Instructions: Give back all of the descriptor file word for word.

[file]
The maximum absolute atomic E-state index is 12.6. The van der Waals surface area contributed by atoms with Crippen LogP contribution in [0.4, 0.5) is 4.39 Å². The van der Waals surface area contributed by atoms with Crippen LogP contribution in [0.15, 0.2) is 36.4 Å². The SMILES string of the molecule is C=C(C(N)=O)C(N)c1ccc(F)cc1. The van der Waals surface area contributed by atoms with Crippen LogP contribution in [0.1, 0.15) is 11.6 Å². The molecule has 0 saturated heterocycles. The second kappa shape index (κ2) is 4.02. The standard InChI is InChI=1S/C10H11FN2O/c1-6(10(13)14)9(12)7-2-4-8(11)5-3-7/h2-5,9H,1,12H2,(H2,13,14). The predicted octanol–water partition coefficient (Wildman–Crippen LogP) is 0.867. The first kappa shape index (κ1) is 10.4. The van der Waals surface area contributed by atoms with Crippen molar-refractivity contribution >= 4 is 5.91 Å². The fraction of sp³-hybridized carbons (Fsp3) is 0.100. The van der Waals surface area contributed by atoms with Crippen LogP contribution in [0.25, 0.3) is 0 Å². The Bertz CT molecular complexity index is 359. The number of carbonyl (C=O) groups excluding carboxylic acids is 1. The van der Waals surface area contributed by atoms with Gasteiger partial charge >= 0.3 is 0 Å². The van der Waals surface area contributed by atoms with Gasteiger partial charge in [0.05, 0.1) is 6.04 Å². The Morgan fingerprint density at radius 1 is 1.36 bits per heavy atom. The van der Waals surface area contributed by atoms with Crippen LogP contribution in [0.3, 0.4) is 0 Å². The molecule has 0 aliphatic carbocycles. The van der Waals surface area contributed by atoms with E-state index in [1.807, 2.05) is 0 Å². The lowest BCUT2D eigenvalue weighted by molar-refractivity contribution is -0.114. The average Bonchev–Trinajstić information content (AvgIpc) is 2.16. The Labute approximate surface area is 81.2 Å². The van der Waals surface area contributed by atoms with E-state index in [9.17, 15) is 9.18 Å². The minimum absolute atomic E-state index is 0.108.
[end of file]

The maximum absolute atomic E-state index is 12.6. The van der Waals surface area contributed by atoms with Crippen LogP contribution in [0.4, 0.5) is 4.39 Å². The van der Waals surface area contributed by atoms with Crippen LogP contribution in [0.15, 0.2) is 36.4 Å². The SMILES string of the molecule is C=C(C(N)=O)C(N)c1ccc(F)cc1. The van der Waals surface area contributed by atoms with Crippen LogP contribution in [0.1, 0.15) is 11.6 Å². The molecule has 0 saturated heterocycles. The second kappa shape index (κ2) is 4.02. The standard InChI is InChI=1S/C10H11FN2O/c1-6(10(13)14)9(12)7-2-4-8(11)5-3-7/h2-5,9H,1,12H2,(H2,13,14). The predicted octanol–water partition coefficient (Wildman–Crippen LogP) is 0.867. The first kappa shape index (κ1) is 10.4. The van der Waals surface area contributed by atoms with Crippen molar-refractivity contribution >= 4 is 5.91 Å². The fraction of sp³-hybridized carbons (Fsp3) is 0.100. The van der Waals surface area contributed by atoms with Crippen LogP contribution in [0.25, 0.3) is 0 Å². The Bertz CT molecular complexity index is 359. The number of carbonyl (C=O) groups excluding carboxylic acids is 1. The van der Waals surface area contributed by atoms with Gasteiger partial charge >= 0.3 is 0 Å². The van der Waals surface area contributed by atoms with Gasteiger partial charge in [0.05, 0.1) is 6.04 Å². The Morgan fingerprint density at radius 1 is 1.36 bits per heavy atom. The van der Waals surface area contributed by atoms with Crippen LogP contribution in [0.3, 0.4) is 0 Å². The molecule has 0 aliphatic carbocycles. The van der Waals surface area contributed by atoms with E-state index in [1.807, 2.05) is 0 Å². The lowest BCUT2D eigenvalue weighted by molar-refractivity contribution is -0.114. The average Bonchev–Trinajstić information content (AvgIpc) is 2.16. The Labute approximate surface area is 81.2 Å². The van der Waals surface area contributed by atoms with E-state index in [9.17, 15) is 9.18 Å². The minimum absolute atomic E-state index is 0.108.